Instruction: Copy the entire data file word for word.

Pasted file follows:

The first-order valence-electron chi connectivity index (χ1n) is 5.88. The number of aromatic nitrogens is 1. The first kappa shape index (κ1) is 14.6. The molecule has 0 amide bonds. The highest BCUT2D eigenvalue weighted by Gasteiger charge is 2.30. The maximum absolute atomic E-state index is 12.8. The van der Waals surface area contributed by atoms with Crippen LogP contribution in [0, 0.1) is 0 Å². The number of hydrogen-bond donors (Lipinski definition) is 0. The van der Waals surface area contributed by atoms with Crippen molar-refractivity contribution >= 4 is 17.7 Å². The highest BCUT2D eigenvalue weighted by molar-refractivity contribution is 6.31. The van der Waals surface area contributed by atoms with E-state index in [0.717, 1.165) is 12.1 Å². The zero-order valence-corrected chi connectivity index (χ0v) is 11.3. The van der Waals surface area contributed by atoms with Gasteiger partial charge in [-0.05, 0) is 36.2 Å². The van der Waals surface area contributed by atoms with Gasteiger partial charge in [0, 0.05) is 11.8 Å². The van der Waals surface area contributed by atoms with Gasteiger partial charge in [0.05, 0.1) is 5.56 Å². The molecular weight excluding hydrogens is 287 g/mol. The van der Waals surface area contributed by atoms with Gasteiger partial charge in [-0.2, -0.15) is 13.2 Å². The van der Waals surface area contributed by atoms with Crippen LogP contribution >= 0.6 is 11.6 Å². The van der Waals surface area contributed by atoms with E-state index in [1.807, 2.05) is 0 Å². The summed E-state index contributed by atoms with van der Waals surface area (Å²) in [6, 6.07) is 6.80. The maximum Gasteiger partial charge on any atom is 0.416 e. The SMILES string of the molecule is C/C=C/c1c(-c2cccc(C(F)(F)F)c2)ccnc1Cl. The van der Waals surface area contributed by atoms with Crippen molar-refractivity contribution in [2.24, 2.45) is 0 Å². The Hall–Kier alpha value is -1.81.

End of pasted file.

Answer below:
The first-order valence-electron chi connectivity index (χ1n) is 5.88. The number of aromatic nitrogens is 1. The first kappa shape index (κ1) is 14.6. The molecule has 0 amide bonds. The highest BCUT2D eigenvalue weighted by Gasteiger charge is 2.30. The maximum absolute atomic E-state index is 12.8. The van der Waals surface area contributed by atoms with Crippen LogP contribution in [0, 0.1) is 0 Å². The number of hydrogen-bond donors (Lipinski definition) is 0. The van der Waals surface area contributed by atoms with Crippen molar-refractivity contribution >= 4 is 17.7 Å². The highest BCUT2D eigenvalue weighted by molar-refractivity contribution is 6.31. The van der Waals surface area contributed by atoms with E-state index in [0.717, 1.165) is 12.1 Å². The zero-order valence-corrected chi connectivity index (χ0v) is 11.3. The van der Waals surface area contributed by atoms with Gasteiger partial charge in [-0.05, 0) is 36.2 Å². The van der Waals surface area contributed by atoms with Gasteiger partial charge in [0, 0.05) is 11.8 Å². The van der Waals surface area contributed by atoms with Gasteiger partial charge in [0.05, 0.1) is 5.56 Å². The molecular weight excluding hydrogens is 287 g/mol. The van der Waals surface area contributed by atoms with Gasteiger partial charge in [-0.2, -0.15) is 13.2 Å². The van der Waals surface area contributed by atoms with Crippen LogP contribution >= 0.6 is 11.6 Å². The van der Waals surface area contributed by atoms with E-state index in [1.807, 2.05) is 0 Å². The summed E-state index contributed by atoms with van der Waals surface area (Å²) in [6, 6.07) is 6.80. The maximum Gasteiger partial charge on any atom is 0.416 e. The SMILES string of the molecule is C/C=C/c1c(-c2cccc(C(F)(F)F)c2)ccnc1Cl. The van der Waals surface area contributed by atoms with Crippen molar-refractivity contribution in [2.24, 2.45) is 0 Å². The Hall–Kier alpha value is -1.81.